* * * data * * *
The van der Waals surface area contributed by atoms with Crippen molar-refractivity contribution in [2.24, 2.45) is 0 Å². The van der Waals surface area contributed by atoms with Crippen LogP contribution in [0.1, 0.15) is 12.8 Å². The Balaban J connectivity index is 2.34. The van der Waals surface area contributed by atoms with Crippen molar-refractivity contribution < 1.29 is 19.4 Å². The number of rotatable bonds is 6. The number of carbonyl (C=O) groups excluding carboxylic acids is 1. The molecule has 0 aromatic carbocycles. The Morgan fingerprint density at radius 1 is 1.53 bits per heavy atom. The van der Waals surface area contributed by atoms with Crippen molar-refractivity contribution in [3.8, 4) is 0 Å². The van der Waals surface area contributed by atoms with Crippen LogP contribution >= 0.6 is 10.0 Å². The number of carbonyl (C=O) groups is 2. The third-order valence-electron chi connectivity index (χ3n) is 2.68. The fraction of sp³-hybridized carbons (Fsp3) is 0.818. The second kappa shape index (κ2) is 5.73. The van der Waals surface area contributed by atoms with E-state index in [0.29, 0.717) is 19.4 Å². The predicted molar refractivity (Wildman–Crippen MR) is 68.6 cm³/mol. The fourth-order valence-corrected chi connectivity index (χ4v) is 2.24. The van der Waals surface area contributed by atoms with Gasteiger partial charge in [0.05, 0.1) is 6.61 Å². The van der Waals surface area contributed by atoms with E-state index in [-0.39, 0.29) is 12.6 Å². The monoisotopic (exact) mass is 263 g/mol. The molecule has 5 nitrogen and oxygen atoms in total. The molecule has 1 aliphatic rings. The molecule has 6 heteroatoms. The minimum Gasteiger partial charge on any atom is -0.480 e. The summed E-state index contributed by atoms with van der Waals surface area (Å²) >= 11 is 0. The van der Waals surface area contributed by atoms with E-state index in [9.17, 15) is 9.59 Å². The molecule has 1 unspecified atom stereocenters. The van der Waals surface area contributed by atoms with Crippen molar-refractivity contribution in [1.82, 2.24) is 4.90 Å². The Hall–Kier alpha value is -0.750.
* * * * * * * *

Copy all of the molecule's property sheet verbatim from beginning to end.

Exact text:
The van der Waals surface area contributed by atoms with Crippen molar-refractivity contribution in [2.24, 2.45) is 0 Å². The van der Waals surface area contributed by atoms with Crippen LogP contribution in [0.1, 0.15) is 12.8 Å². The Balaban J connectivity index is 2.34. The van der Waals surface area contributed by atoms with Crippen molar-refractivity contribution < 1.29 is 19.4 Å². The number of rotatable bonds is 6. The number of carbonyl (C=O) groups excluding carboxylic acids is 1. The molecule has 0 aromatic carbocycles. The Morgan fingerprint density at radius 1 is 1.53 bits per heavy atom. The van der Waals surface area contributed by atoms with Crippen molar-refractivity contribution in [3.8, 4) is 0 Å². The van der Waals surface area contributed by atoms with Crippen LogP contribution >= 0.6 is 10.0 Å². The number of carbonyl (C=O) groups is 2. The third-order valence-electron chi connectivity index (χ3n) is 2.68. The fraction of sp³-hybridized carbons (Fsp3) is 0.818. The second kappa shape index (κ2) is 5.73. The van der Waals surface area contributed by atoms with E-state index in [0.29, 0.717) is 19.4 Å². The predicted molar refractivity (Wildman–Crippen MR) is 68.6 cm³/mol. The fourth-order valence-corrected chi connectivity index (χ4v) is 2.24. The van der Waals surface area contributed by atoms with Gasteiger partial charge in [0.05, 0.1) is 6.61 Å². The van der Waals surface area contributed by atoms with E-state index in [-0.39, 0.29) is 12.6 Å². The monoisotopic (exact) mass is 263 g/mol. The molecule has 5 nitrogen and oxygen atoms in total. The molecule has 1 aliphatic rings. The molecule has 6 heteroatoms. The minimum Gasteiger partial charge on any atom is -0.480 e. The summed E-state index contributed by atoms with van der Waals surface area (Å²) >= 11 is 0. The van der Waals surface area contributed by atoms with E-state index in [9.17, 15) is 9.59 Å². The molecule has 1 unspecified atom stereocenters. The van der Waals surface area contributed by atoms with Crippen molar-refractivity contribution in [1.82, 2.24) is 4.90 Å². The Hall–Kier alpha value is -0.750.